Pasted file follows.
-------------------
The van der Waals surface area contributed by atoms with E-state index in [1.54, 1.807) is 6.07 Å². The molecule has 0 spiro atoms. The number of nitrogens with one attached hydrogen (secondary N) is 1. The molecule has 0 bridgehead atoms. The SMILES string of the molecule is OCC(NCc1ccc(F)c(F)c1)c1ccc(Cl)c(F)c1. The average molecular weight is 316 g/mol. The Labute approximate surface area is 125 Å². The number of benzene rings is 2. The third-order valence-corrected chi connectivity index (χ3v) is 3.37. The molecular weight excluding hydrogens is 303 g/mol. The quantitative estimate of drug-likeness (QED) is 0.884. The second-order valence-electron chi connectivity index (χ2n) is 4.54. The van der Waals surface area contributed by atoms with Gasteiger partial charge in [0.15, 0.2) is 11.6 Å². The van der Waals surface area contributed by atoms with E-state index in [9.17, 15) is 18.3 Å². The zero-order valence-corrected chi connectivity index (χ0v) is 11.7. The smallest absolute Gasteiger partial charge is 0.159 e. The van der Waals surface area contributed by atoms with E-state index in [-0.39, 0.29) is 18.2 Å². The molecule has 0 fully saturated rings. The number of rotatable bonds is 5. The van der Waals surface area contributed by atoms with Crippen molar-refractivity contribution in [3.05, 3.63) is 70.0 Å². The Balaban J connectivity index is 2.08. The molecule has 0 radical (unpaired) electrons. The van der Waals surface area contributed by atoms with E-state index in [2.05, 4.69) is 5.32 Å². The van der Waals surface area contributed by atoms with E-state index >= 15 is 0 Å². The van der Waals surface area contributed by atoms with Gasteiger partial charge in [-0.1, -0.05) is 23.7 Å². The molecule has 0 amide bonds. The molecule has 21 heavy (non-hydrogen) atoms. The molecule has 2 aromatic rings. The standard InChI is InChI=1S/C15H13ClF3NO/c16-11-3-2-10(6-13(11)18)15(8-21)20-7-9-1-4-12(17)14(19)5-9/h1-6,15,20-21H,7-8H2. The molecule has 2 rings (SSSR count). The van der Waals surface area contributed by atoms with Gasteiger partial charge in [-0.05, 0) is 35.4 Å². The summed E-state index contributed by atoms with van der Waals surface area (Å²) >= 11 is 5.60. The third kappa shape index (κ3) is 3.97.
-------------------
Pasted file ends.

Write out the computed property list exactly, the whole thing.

The van der Waals surface area contributed by atoms with E-state index in [1.54, 1.807) is 6.07 Å². The molecule has 0 spiro atoms. The number of nitrogens with one attached hydrogen (secondary N) is 1. The molecule has 0 bridgehead atoms. The SMILES string of the molecule is OCC(NCc1ccc(F)c(F)c1)c1ccc(Cl)c(F)c1. The average molecular weight is 316 g/mol. The Labute approximate surface area is 125 Å². The number of benzene rings is 2. The third-order valence-corrected chi connectivity index (χ3v) is 3.37. The molecular weight excluding hydrogens is 303 g/mol. The quantitative estimate of drug-likeness (QED) is 0.884. The second-order valence-electron chi connectivity index (χ2n) is 4.54. The van der Waals surface area contributed by atoms with Gasteiger partial charge in [0.15, 0.2) is 11.6 Å². The van der Waals surface area contributed by atoms with E-state index in [9.17, 15) is 18.3 Å². The zero-order valence-corrected chi connectivity index (χ0v) is 11.7. The smallest absolute Gasteiger partial charge is 0.159 e. The van der Waals surface area contributed by atoms with E-state index in [-0.39, 0.29) is 18.2 Å². The molecule has 0 fully saturated rings. The number of rotatable bonds is 5. The van der Waals surface area contributed by atoms with Crippen molar-refractivity contribution in [3.05, 3.63) is 70.0 Å². The Balaban J connectivity index is 2.08. The molecule has 0 radical (unpaired) electrons. The van der Waals surface area contributed by atoms with E-state index in [2.05, 4.69) is 5.32 Å². The van der Waals surface area contributed by atoms with E-state index >= 15 is 0 Å². The van der Waals surface area contributed by atoms with Gasteiger partial charge in [-0.1, -0.05) is 23.7 Å². The molecule has 0 amide bonds. The molecule has 21 heavy (non-hydrogen) atoms. The molecule has 2 aromatic rings. The standard InChI is InChI=1S/C15H13ClF3NO/c16-11-3-2-10(6-13(11)18)15(8-21)20-7-9-1-4-12(17)14(19)5-9/h1-6,15,20-21H,7-8H2. The molecule has 2 rings (SSSR count). The van der Waals surface area contributed by atoms with Gasteiger partial charge in [-0.05, 0) is 35.4 Å². The summed E-state index contributed by atoms with van der Waals surface area (Å²) >= 11 is 5.60. The third kappa shape index (κ3) is 3.97.